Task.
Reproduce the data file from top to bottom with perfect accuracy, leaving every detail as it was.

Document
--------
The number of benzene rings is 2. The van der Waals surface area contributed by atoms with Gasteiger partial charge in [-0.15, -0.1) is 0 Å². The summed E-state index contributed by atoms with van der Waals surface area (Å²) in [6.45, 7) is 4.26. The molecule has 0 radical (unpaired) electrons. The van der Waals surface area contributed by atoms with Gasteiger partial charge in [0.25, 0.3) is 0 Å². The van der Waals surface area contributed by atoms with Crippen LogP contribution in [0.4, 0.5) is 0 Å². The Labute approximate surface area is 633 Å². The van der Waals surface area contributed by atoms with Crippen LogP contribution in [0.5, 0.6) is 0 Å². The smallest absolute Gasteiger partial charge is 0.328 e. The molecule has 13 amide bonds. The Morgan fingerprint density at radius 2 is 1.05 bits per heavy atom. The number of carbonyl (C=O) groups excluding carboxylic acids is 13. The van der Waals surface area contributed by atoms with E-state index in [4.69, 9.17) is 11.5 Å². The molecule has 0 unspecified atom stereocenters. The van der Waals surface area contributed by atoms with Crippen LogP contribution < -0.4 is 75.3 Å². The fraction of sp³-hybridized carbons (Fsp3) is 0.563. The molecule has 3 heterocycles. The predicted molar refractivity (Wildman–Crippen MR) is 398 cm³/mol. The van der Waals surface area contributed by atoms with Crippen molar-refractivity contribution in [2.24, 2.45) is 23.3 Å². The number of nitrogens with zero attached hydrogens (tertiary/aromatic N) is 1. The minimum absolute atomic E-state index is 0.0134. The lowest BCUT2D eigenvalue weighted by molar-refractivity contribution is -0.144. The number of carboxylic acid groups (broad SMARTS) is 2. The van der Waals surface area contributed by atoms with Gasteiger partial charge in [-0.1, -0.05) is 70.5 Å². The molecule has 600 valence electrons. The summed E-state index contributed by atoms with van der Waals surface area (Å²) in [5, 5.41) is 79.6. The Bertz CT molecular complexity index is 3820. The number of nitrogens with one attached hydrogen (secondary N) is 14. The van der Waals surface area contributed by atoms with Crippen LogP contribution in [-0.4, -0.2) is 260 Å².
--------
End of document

The number of benzene rings is 2. The van der Waals surface area contributed by atoms with Gasteiger partial charge in [-0.15, -0.1) is 0 Å². The summed E-state index contributed by atoms with van der Waals surface area (Å²) in [6.45, 7) is 4.26. The molecule has 0 radical (unpaired) electrons. The van der Waals surface area contributed by atoms with Gasteiger partial charge in [0.25, 0.3) is 0 Å². The van der Waals surface area contributed by atoms with Crippen LogP contribution in [0.4, 0.5) is 0 Å². The Labute approximate surface area is 633 Å². The van der Waals surface area contributed by atoms with Crippen LogP contribution in [0.5, 0.6) is 0 Å². The smallest absolute Gasteiger partial charge is 0.328 e. The molecule has 13 amide bonds. The Morgan fingerprint density at radius 2 is 1.05 bits per heavy atom. The number of carbonyl (C=O) groups excluding carboxylic acids is 13. The van der Waals surface area contributed by atoms with E-state index in [4.69, 9.17) is 11.5 Å². The molecule has 0 unspecified atom stereocenters. The van der Waals surface area contributed by atoms with Crippen LogP contribution < -0.4 is 75.3 Å². The fraction of sp³-hybridized carbons (Fsp3) is 0.563. The molecule has 3 heterocycles. The predicted molar refractivity (Wildman–Crippen MR) is 398 cm³/mol. The van der Waals surface area contributed by atoms with Crippen molar-refractivity contribution in [2.24, 2.45) is 23.3 Å². The number of nitrogens with zero attached hydrogens (tertiary/aromatic N) is 1. The minimum absolute atomic E-state index is 0.0134. The lowest BCUT2D eigenvalue weighted by molar-refractivity contribution is -0.144. The number of carboxylic acid groups (broad SMARTS) is 2. The van der Waals surface area contributed by atoms with Gasteiger partial charge in [-0.1, -0.05) is 70.5 Å². The molecule has 600 valence electrons. The summed E-state index contributed by atoms with van der Waals surface area (Å²) in [5, 5.41) is 79.6. The Bertz CT molecular complexity index is 3820. The number of nitrogens with one attached hydrogen (secondary N) is 14. The van der Waals surface area contributed by atoms with Crippen LogP contribution in [-0.4, -0.2) is 260 Å².